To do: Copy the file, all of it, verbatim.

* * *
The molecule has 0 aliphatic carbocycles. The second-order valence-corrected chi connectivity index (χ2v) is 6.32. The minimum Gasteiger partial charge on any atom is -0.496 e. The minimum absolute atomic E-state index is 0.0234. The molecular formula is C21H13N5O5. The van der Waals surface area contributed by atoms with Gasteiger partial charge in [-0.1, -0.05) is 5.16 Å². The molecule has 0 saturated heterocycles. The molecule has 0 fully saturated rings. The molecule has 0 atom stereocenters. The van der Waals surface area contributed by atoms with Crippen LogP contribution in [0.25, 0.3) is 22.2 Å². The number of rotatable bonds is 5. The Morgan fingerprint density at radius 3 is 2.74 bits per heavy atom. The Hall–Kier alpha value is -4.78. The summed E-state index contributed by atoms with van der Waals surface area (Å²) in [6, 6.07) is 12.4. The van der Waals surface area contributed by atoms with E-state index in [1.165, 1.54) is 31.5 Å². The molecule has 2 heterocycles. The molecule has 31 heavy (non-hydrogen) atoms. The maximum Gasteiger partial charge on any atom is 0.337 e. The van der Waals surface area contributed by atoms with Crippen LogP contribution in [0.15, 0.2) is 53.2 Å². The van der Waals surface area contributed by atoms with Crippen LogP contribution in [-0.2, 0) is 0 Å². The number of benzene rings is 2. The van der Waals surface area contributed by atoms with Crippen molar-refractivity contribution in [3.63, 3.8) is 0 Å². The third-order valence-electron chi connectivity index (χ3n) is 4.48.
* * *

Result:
The molecule has 0 aliphatic carbocycles. The second-order valence-corrected chi connectivity index (χ2v) is 6.32. The minimum Gasteiger partial charge on any atom is -0.496 e. The minimum absolute atomic E-state index is 0.0234. The molecular formula is C21H13N5O5. The van der Waals surface area contributed by atoms with Gasteiger partial charge in [-0.1, -0.05) is 5.16 Å². The molecule has 0 saturated heterocycles. The molecule has 0 fully saturated rings. The molecule has 0 atom stereocenters. The van der Waals surface area contributed by atoms with Crippen LogP contribution in [0.25, 0.3) is 22.2 Å². The number of rotatable bonds is 5. The Morgan fingerprint density at radius 3 is 2.74 bits per heavy atom. The Hall–Kier alpha value is -4.78. The summed E-state index contributed by atoms with van der Waals surface area (Å²) in [6, 6.07) is 12.4. The van der Waals surface area contributed by atoms with E-state index in [1.165, 1.54) is 31.5 Å². The molecule has 2 heterocycles. The molecule has 31 heavy (non-hydrogen) atoms. The maximum Gasteiger partial charge on any atom is 0.337 e. The van der Waals surface area contributed by atoms with Crippen LogP contribution in [0.15, 0.2) is 53.2 Å². The van der Waals surface area contributed by atoms with Crippen LogP contribution in [-0.2, 0) is 0 Å². The number of benzene rings is 2. The van der Waals surface area contributed by atoms with Crippen molar-refractivity contribution in [3.63, 3.8) is 0 Å². The third-order valence-electron chi connectivity index (χ3n) is 4.48.